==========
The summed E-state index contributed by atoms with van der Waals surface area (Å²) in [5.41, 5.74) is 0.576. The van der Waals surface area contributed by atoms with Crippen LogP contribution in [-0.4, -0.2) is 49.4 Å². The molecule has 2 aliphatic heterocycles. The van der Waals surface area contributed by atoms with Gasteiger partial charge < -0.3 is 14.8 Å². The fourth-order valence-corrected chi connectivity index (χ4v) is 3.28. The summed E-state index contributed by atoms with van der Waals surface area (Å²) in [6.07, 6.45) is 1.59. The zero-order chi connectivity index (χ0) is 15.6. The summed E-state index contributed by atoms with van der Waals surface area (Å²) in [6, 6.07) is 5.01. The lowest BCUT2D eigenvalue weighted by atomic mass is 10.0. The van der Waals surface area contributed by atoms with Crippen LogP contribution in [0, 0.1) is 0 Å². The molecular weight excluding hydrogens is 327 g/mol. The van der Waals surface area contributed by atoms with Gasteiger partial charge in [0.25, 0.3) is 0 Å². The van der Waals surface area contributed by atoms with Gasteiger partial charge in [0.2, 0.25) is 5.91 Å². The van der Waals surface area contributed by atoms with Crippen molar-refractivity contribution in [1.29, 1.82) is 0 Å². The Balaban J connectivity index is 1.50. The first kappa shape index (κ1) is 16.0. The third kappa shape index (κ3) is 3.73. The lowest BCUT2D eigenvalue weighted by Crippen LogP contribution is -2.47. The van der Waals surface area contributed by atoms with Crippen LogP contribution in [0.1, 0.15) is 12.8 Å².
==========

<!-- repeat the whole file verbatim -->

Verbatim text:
The summed E-state index contributed by atoms with van der Waals surface area (Å²) in [5.41, 5.74) is 0.576. The van der Waals surface area contributed by atoms with Crippen LogP contribution in [-0.4, -0.2) is 49.4 Å². The molecule has 2 aliphatic heterocycles. The van der Waals surface area contributed by atoms with Gasteiger partial charge < -0.3 is 14.8 Å². The fourth-order valence-corrected chi connectivity index (χ4v) is 3.28. The summed E-state index contributed by atoms with van der Waals surface area (Å²) in [6.07, 6.45) is 1.59. The zero-order chi connectivity index (χ0) is 15.6. The summed E-state index contributed by atoms with van der Waals surface area (Å²) in [6, 6.07) is 5.01. The lowest BCUT2D eigenvalue weighted by atomic mass is 10.0. The van der Waals surface area contributed by atoms with Crippen LogP contribution in [0, 0.1) is 0 Å². The molecular weight excluding hydrogens is 327 g/mol. The van der Waals surface area contributed by atoms with Gasteiger partial charge in [0.25, 0.3) is 0 Å². The van der Waals surface area contributed by atoms with Gasteiger partial charge in [0.2, 0.25) is 5.91 Å². The van der Waals surface area contributed by atoms with Crippen molar-refractivity contribution in [1.29, 1.82) is 0 Å². The Balaban J connectivity index is 1.50. The first kappa shape index (κ1) is 16.0. The third kappa shape index (κ3) is 3.73. The lowest BCUT2D eigenvalue weighted by Crippen LogP contribution is -2.47. The van der Waals surface area contributed by atoms with Crippen LogP contribution in [0.1, 0.15) is 12.8 Å².